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were less elevated than those of Al. will be found to be excellent, and is, bany, and the country consisted of mofęover (with the exception of the extensive fats, less broken and better Knysua), the only sheltered port on a watered; there were also forests of line of coast of upwards of 500 miles. the finest timber rising from the plains None of these rivers are navigable, to the very summits of the hills. The even for boats and barges, for more country, moreover, increased in beauty than twelve miles from their estuaries, and apparent fertility the further the - for above that distance from the sea expedition advanced.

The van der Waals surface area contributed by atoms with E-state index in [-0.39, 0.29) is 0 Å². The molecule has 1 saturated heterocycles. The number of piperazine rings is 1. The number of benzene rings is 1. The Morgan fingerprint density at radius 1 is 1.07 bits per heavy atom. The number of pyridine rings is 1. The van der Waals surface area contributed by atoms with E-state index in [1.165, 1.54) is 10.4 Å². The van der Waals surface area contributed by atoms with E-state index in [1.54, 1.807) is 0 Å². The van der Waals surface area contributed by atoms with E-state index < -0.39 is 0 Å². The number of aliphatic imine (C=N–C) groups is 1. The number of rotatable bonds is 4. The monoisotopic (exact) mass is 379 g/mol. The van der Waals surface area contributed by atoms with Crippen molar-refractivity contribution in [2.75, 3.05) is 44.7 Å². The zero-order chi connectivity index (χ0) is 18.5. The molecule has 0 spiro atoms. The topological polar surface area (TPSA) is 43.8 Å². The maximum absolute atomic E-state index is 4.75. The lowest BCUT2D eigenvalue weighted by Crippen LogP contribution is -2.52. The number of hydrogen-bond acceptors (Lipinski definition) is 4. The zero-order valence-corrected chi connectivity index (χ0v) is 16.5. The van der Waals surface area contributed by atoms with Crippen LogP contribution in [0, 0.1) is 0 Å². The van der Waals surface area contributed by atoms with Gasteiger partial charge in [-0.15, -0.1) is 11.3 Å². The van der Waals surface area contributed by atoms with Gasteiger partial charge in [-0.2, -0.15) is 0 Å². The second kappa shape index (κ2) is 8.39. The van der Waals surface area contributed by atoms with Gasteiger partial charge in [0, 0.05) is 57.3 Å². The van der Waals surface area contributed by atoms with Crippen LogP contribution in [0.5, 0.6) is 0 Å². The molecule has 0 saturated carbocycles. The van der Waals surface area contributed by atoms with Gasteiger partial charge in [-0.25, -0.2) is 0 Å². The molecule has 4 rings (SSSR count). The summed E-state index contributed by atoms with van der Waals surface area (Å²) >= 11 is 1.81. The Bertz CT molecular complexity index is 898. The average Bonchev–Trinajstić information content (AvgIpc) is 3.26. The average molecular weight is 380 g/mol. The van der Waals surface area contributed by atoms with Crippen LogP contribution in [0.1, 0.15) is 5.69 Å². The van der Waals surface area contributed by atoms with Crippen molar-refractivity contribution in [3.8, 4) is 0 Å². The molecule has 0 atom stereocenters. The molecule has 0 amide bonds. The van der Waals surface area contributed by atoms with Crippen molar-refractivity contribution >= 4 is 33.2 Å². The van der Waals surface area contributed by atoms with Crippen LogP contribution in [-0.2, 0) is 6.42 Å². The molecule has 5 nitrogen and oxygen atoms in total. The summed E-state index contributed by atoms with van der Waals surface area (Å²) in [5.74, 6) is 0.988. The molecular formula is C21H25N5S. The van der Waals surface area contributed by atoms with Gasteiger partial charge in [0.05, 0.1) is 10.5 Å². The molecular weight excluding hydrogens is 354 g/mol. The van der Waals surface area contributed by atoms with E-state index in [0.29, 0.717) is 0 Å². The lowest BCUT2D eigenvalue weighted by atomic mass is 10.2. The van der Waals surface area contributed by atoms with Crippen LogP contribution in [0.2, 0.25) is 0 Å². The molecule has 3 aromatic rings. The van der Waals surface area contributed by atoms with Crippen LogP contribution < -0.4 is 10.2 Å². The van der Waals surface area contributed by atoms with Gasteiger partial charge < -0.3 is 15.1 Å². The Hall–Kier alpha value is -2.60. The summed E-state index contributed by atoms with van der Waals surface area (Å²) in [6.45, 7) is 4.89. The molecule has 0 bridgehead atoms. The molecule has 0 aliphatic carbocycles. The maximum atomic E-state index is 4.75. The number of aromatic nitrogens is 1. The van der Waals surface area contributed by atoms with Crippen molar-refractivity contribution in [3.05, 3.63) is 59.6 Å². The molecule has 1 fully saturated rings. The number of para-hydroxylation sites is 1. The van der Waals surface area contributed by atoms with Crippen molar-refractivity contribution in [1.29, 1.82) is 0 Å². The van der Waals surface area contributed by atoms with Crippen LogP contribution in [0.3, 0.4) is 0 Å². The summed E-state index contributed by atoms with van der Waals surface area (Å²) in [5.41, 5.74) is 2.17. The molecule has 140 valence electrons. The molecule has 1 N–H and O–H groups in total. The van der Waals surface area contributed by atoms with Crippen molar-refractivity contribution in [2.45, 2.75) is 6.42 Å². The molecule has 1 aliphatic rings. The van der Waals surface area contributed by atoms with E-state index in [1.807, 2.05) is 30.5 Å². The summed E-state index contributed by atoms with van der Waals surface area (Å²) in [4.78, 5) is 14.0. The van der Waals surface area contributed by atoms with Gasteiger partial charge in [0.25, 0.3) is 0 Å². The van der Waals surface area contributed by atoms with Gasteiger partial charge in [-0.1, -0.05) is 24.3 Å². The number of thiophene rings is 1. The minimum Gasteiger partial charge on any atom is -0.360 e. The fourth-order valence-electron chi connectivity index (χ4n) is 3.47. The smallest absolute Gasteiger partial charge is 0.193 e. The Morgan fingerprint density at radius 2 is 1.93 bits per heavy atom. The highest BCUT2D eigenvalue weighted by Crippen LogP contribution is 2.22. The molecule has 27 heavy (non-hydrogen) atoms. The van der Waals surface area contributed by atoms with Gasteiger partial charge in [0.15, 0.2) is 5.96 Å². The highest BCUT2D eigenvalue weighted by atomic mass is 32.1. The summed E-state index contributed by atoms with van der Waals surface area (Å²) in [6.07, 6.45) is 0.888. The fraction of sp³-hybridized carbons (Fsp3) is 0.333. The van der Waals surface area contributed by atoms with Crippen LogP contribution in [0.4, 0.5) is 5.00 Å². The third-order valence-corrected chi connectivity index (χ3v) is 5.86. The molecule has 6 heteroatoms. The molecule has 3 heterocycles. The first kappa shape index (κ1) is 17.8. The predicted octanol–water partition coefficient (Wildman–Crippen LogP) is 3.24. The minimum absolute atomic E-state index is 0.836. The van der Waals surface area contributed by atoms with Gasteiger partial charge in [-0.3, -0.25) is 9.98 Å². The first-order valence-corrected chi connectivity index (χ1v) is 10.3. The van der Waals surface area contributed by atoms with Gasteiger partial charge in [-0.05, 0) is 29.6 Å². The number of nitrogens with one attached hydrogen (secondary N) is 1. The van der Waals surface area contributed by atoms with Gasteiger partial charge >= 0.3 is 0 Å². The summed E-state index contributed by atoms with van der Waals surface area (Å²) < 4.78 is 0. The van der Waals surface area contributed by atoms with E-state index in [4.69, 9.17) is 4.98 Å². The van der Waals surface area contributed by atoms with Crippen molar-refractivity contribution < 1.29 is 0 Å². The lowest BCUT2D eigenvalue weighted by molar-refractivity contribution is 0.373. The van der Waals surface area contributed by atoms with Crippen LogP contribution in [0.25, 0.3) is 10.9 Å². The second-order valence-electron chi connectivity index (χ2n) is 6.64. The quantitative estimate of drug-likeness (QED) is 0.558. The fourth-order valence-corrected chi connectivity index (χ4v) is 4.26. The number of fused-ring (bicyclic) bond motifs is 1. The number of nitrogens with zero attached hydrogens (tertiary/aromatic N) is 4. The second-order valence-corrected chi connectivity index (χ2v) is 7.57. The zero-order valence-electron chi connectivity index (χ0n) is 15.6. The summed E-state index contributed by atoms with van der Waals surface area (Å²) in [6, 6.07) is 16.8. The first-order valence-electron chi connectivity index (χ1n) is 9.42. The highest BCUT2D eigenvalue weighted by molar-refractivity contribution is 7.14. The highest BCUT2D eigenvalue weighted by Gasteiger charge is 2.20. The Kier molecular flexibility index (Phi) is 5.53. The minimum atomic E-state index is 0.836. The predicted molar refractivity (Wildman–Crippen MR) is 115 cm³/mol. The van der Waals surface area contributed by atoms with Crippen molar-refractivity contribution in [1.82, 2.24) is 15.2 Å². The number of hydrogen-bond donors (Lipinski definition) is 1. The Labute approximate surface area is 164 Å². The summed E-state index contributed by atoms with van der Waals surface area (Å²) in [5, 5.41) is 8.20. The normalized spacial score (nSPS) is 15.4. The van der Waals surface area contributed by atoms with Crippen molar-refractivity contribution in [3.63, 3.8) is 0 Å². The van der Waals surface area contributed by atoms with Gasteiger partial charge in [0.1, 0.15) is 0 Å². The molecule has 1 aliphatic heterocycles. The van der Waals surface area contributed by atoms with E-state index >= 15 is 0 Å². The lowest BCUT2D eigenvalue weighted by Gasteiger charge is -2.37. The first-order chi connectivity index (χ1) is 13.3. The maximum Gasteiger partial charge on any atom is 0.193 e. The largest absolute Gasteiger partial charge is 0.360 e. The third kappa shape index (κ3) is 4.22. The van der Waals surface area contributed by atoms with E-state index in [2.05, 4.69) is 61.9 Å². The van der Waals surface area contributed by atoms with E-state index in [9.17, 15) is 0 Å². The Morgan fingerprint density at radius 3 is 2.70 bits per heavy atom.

they can no longer be called streams, The adaptation of the soil for agri- being nothing more than a series of cultural pursuits was not, however, large pools with subterraneous comthe only circumstance to be considered munication: in selecting an eligible spot for the The want of good rivers and har. foundation of a British colony. It bours is not confined to our settlewas likewise of great importance to ment at Albany, for the neighbouring secure, as far as possible, the best district of Uitenhaagen is equally unfacilities for the encouragement of fortunate in this respect. The Zwarlforeign commerce and internal naviga- kops is the only river that is navigable tion. We are not sufficiently acquaint- in that quarter, and Algoa Bay affords ed with the harbours and rivers on the a very exposed and dangerous roadeastern coast of Africa to pronounce stead. The shores of this bay are with any certainty, whether a situa- wild and forbidding, and are studded tion could have been found, for the with numerous rocks either just colonists now settled at Albany, pre- emerging from the waves or treacheferable, in this particular, to their pre- · rously hidden beneath them. Owing sent district; but we certainly think to this cause, and the heavy roll of that the expedition which has been the sea from the S.E., the surf is subsequently fitted out at the Cape to very great, though not so tremendous survey the coast ought to have pre as ill-fame has reported it. The landceded so serious an event as the esta- ing-place is on an open and sandy blishment of a colony, for unques- beach, very difficult of access for tionably the harbours and rivers of want of a pier ;* and the burial ground Albany are by no means of the best close to the beach exhibits a melandescription. The principal rivers are choly picture of its dangers in the the Great Fish, the Kawie, and the numerous records it contains of those Boschemans, with their various subsi- who have met with a premature death, diary but inconsiderable streams. The and have been cast on shore by the mouths of these rivers are much ob- surf. structed by bars of sand, so as We shall conclude the present artirender navigation particularly dange- cle with simply observing, that it is rous and uncertain. The entrance of only to be considered as an introducthe Kawie river is most free from tion to more interesting details; and these obstructions, but is nevertheless that in pointing out at the commence50 very shallow, as only to admit. ment a few of the most important of vessels of small burthen. In common the physical difficulties to be encounwith the other rivers, the navigation of tered by the settlers, it has been our the Kawie must always be inconvenient chief object to exhibit ultimately in a from its shifting sands, unless the in more striking manner the obstacles fant and distressed colonists should that have been overcome by enterprize be able to incur the expense of em. and industry: ploying artificial means to improve the entrance. The basin, however, with * It is estimated that the expense of erécting a in the bar, when rendered accessible, pier would not be very considerable. Asiatic Journ.- No. 102.